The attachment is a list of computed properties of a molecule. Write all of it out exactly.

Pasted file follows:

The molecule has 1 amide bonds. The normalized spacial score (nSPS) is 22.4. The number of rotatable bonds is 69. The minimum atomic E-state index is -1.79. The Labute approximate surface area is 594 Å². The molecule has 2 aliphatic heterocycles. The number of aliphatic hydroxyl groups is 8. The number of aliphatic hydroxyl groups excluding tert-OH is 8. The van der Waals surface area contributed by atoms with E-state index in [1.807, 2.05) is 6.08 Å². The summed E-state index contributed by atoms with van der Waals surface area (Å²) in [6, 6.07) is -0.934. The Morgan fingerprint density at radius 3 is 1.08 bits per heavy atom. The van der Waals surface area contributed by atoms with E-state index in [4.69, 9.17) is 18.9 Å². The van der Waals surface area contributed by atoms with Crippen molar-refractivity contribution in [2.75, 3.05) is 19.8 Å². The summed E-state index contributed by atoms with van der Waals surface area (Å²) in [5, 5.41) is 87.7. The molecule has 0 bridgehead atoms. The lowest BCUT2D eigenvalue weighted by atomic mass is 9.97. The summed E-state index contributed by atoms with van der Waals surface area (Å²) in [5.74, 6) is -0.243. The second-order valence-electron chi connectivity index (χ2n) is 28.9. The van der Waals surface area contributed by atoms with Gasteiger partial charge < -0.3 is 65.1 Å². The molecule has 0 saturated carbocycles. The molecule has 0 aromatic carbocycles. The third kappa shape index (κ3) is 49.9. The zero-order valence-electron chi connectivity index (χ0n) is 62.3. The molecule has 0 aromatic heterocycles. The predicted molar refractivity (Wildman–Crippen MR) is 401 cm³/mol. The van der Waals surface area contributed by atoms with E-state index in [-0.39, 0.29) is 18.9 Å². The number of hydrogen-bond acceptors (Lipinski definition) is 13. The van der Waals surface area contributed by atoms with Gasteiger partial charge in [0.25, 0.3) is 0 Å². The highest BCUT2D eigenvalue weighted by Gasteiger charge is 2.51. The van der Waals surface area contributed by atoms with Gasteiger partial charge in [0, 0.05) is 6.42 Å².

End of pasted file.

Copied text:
The molecule has 1 amide bonds. The normalized spacial score (nSPS) is 22.4. The number of rotatable bonds is 69. The minimum atomic E-state index is -1.79. The Labute approximate surface area is 594 Å². The molecule has 2 aliphatic heterocycles. The number of aliphatic hydroxyl groups is 8. The number of aliphatic hydroxyl groups excluding tert-OH is 8. The van der Waals surface area contributed by atoms with E-state index in [1.807, 2.05) is 6.08 Å². The summed E-state index contributed by atoms with van der Waals surface area (Å²) in [6, 6.07) is -0.934. The Morgan fingerprint density at radius 3 is 1.08 bits per heavy atom. The van der Waals surface area contributed by atoms with E-state index in [4.69, 9.17) is 18.9 Å². The van der Waals surface area contributed by atoms with Crippen molar-refractivity contribution in [2.75, 3.05) is 19.8 Å². The summed E-state index contributed by atoms with van der Waals surface area (Å²) in [5, 5.41) is 87.7. The molecule has 0 bridgehead atoms. The lowest BCUT2D eigenvalue weighted by atomic mass is 9.97. The summed E-state index contributed by atoms with van der Waals surface area (Å²) in [5.74, 6) is -0.243. The second-order valence-electron chi connectivity index (χ2n) is 28.9. The van der Waals surface area contributed by atoms with Gasteiger partial charge < -0.3 is 65.1 Å². The molecule has 0 saturated carbocycles. The molecule has 0 aromatic carbocycles. The third kappa shape index (κ3) is 49.9. The zero-order valence-electron chi connectivity index (χ0n) is 62.3. The molecule has 0 aromatic heterocycles. The predicted molar refractivity (Wildman–Crippen MR) is 401 cm³/mol. The van der Waals surface area contributed by atoms with E-state index in [-0.39, 0.29) is 18.9 Å². The number of hydrogen-bond acceptors (Lipinski definition) is 13. The van der Waals surface area contributed by atoms with Gasteiger partial charge in [0.25, 0.3) is 0 Å². The highest BCUT2D eigenvalue weighted by Gasteiger charge is 2.51. The van der Waals surface area contributed by atoms with Gasteiger partial charge in [0, 0.05) is 6.42 Å².